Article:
Linguistic Variation - 2nd semester
By the end of this course students should be able to:
(1) Have a better understanding of the theoretical foundations underlying the analysis of linguistic variation,
according to the historical, geographical and sociocultural contexts in which the speakers of a language
express themselves verbally;
(2) Discuss the main research topics and methods of the research on linguisic variation and change;
(3) Learn and appreciate aspects of linguistic variation, and to examine some of the ways in which language
(4) Learn and appreciate aspects of linguistic variation and its relation to social contexts of use;
(5) Understand the dialectal and geographic diversity of Portuguese;
(6) Apply the knowledge previously acquired to the analysis of linguistic uses of Portuguese speakers in
António H. F. P. A. Emiliano
Weekly - 4
Total - Available soon
BAUGH, John & Joel SHERZER (eds.) (1984) Language in Use. Englewood Cliffs, New Jersey, PrenticeHall,
CHAMBERS, J. K. (2003) Sociolinguistic Theory. Linguistic Variation and its Social Significance. Blackwell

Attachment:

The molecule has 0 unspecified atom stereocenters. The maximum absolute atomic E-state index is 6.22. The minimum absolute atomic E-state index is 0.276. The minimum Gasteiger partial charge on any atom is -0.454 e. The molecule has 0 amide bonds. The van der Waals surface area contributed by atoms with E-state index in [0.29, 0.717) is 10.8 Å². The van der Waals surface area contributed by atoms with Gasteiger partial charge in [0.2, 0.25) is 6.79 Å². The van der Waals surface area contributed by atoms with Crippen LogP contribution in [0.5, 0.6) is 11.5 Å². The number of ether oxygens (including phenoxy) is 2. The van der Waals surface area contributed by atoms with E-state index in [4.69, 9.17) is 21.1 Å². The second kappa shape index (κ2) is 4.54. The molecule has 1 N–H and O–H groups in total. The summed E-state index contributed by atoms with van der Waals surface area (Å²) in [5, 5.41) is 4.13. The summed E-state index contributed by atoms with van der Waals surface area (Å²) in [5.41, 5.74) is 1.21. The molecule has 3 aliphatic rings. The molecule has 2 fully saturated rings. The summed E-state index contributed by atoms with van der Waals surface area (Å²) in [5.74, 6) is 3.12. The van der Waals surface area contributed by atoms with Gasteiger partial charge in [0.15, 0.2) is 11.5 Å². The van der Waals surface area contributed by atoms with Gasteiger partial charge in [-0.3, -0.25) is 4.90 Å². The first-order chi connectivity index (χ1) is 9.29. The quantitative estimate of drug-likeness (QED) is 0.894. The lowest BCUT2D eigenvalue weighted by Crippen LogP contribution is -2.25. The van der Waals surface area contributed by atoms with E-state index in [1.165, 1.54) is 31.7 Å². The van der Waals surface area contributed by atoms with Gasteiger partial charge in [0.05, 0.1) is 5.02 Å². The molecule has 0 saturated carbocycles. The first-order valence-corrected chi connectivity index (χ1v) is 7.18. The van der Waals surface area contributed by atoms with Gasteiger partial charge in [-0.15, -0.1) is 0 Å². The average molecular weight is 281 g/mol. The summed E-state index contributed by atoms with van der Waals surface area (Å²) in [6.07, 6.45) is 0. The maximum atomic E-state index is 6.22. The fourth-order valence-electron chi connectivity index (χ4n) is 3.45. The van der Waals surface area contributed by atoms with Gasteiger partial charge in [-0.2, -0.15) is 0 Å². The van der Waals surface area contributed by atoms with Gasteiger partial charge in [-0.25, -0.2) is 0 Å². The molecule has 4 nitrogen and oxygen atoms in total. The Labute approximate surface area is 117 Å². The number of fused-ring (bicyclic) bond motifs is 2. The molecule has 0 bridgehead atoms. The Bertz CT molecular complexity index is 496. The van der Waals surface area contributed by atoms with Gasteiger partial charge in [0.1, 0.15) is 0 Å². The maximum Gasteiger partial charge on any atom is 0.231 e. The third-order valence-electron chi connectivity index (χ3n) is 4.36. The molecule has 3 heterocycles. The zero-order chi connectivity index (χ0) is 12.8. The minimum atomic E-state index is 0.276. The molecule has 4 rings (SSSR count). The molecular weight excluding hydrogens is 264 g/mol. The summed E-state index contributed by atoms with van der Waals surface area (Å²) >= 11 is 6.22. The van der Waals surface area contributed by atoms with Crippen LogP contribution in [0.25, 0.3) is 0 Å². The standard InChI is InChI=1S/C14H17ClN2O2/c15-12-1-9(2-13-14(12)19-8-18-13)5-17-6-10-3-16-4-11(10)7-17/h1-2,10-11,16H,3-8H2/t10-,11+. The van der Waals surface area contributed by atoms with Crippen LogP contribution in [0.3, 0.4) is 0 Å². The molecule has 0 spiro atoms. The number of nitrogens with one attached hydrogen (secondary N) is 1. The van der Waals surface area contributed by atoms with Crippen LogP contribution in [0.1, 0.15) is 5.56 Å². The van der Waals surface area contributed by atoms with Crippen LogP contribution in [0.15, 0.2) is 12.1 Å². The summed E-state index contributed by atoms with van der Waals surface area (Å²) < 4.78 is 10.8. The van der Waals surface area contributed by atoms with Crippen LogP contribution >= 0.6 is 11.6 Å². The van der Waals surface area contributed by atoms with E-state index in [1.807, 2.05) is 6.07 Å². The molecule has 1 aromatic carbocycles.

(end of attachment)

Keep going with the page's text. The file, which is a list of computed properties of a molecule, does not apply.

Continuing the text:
Publishing, 2ª edição.
CHAMBERS, J.K. & Peter TRUDGILL (2004) Dialectology. Cambridge University Press (2nd edition).
CHAMBERS J. K., Peter TRUDGILL & Natalie SCHILLINGESTES
(eds.) (2003) The Handbook of Language
Variation and Change, Blackwell Publishing.
SEGURA, Luísa (2013) Variedades dialetais do Português Europeu. In E. P. RAPOSO et al. (orgs.) Gramática do
Português. Vol. I. Lisboa: Fundação Calouste Gulbenkian, pp. 85142
There will both theoretical lectures and practical work in class and as homework; and discussion of reading
topics. Summaries and relevant material will be available on \"moodle\". Tutorials will be on students´ request.
One short written essay with oral presentation (30%); one test (40%); exercises and class activities (30%).
1. Theoretical and methodological concepts:
1.1. language, dialect and variety;
1.2. speakers and communities;
1.3. (linguistic and extralinguistic) variables and variants
1.4. national languages and official languages;
1.5. domains of linguistic variation;
1.6. methods for the study of linguistic variation and change.
2. Language and contexts of use:
3. Aspects of dialectal variation (geographic and social)
3.1. regional and social dialects;
3.2. the notions of dialectal continuum, linguistic borders, areas of transition and areas of difusion;
3.3. regional variation;
3.4. dialectal varieties and main isoglosses;
3.5. identification of dialectal areas;
3.6. quantitative studies; discussion of some studies.
4. Analysis of corpora (oral and written productions).